Thom kevon Hippel 2002 Projeto de Produto
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Thom kevon Hippel 2002 Projeto de Produto


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Customers as Innovators:
A New Way to Create Value
by Stefan Thomke and Eric von Hippel
Reprint r0204f
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HBR Case Study r0204a
The Cost Center That Paid Its Way
Julia Kirby
First Person r0204b
If You Want Honesty, Break Some Rules
Ginger L. Graham
Big Picture r0204c
Wealth Happens
Mark Buchanan
Maneuver Warfare: Can Modern r0204d
Military Strategy Lead You to Victory?
Eric K. Clemons and Jason A. Santamaria
Executive Women and r0204e
the Myth of Having It All
Sylvia Ann Hewlett
Customers as Innovators: r0204f
A New Way to Create Value
Stefan Thomke and Eric von Hippel
Reawakening Your Passion for Work r0204g
Richard Boyatzis, Annie McKee, and Daniel Goleman
Best Practice r0204h
Saving Your Rookie Managers
from Themselves
Carol A. Walker
The Entrepreneur r0204j
Out of the Blue and into the Black
Frank Batten
April 2002
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Copyright © 2002 by Harvard Business School Publishing Corporation. All rights reserved. 5
isten carefully to what your customers want and
then respond with new products that meet or ex-
ceed their needs.\u201dThat mantra has dominated many
a business, and it has undoubtedly led to great products
and has even shaped entire industries. But slavishly obey-
ing that conventional wisdom can also threaten a com-
pany\u2019s ability to compete.
The difficulty is that fully understanding customers\u2019
needs is often a costly and inexact process. Even when cus-
tomers know precisely what they want, they often cannot
transfer that information to manufacturers clearly or
completely. Today, as the pace of change in many markets
accelerates and as some industries move toward serving
\u201cmarkets of one,\u201d the cost of understanding and respond-
ing to customers\u2019 needs can easily spiral out of control.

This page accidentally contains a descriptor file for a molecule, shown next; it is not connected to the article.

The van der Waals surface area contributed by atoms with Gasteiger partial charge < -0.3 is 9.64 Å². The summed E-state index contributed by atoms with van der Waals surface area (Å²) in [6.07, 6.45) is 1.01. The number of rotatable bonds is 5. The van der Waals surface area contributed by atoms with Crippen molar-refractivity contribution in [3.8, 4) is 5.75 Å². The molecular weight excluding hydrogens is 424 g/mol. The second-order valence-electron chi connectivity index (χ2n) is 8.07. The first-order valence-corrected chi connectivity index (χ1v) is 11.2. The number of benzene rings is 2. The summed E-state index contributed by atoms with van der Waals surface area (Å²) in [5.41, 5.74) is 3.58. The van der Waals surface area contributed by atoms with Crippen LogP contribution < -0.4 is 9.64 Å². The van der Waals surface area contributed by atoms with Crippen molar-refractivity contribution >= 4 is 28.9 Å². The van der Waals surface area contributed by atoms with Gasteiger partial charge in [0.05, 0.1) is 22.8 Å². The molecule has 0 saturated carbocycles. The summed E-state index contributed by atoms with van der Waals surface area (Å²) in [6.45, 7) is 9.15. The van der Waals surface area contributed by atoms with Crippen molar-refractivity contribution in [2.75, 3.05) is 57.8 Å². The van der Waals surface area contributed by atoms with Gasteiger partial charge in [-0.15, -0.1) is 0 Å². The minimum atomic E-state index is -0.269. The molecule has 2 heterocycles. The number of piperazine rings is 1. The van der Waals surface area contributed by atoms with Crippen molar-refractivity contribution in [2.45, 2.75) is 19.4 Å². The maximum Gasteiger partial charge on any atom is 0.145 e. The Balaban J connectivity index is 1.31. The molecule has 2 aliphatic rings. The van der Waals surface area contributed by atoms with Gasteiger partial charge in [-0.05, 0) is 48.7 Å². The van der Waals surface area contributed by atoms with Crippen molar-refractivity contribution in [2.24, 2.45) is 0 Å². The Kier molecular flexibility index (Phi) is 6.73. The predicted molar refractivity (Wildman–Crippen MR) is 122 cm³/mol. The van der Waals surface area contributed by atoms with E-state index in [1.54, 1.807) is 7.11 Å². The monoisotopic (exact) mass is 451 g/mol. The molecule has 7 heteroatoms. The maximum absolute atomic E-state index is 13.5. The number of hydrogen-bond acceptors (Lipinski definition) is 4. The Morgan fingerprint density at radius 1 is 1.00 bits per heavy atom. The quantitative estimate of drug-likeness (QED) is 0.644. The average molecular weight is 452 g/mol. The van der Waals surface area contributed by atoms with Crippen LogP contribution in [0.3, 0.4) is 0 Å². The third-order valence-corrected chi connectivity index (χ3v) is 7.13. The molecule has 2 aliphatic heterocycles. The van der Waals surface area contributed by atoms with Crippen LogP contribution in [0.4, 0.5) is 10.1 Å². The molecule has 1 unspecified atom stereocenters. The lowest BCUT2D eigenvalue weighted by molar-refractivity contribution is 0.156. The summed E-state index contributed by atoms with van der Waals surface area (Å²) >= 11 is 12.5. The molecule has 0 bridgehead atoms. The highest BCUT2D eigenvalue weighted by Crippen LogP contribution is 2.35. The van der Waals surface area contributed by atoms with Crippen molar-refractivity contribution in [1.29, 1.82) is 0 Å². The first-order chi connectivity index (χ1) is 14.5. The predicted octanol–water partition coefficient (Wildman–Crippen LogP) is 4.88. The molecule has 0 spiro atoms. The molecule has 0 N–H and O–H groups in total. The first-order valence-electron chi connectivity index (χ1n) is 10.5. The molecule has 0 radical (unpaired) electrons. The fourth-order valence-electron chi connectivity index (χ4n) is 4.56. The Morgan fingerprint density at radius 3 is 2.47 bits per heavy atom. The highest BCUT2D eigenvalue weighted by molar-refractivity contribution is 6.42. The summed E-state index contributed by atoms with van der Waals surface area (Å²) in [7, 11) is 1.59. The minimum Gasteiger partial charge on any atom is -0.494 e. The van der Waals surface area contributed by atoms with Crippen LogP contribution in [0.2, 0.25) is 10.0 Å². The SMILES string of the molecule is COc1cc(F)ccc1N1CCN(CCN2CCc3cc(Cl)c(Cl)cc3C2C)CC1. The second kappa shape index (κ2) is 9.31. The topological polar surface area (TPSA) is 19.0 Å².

In the course of studying product innovation across
many industries, we have discovered that a number of
companies have adopted an intriguing approach, which
at \ufb01rst seems counterintuitive. Essentially, these compa-
nies have abandoned their efforts to understand exactly
what products their customers want and have instead
equipped them with tools to design and develop their
own products, ranging from minor modi\ufb01cations to major
new innovations. The user-friendly tools, often integrated
into a package we call a \u201ctool kit for customer innovation,\u201d
deploy new technologies like computer simulation and
rapid prototyping to make product development faster
and less expensive.1
A variety of industries use this approach. Bush Boake
Allen (BBA), a global supplier of specialty \ufb02avors to com-
panies like Nestlé, has built a tool kit that enables its cus-
\u201cL tomers to develop their own \ufb02avors, which BBA then man-ufactures. In the materials \ufb01eld, GE provides customerswith Web-based tools for designing better plastic prod-
ucts. In software, a number of companies let people add
custom-designed modules to their standard products and
then commercialize the best of those components. Open-
source software allows users to design, build, distribute,
and support their own programs \u2013 no manufacturer re-
quired. Indeed, the trend toward customers as innovators
has the power to completely transform industries. In the
semiconductor business, it has led to a custom-chip mar-
ket that has grown to more than $15 billion.
Tapping into customer innovation can certainly gen-
erate tremendous value, but capturing that value is
hardly a simple or straightforward process. Not only
must companies develop the right tool kit, they must also
revamp their business models as well as their manage-
ment mind-sets. When companies relinquish a funda-
mental task \u2013 such as designing a new product \u2013 to cus-
tomers, the two parties must rede\ufb01ne their relationship,
and this change can be risky. With custom computer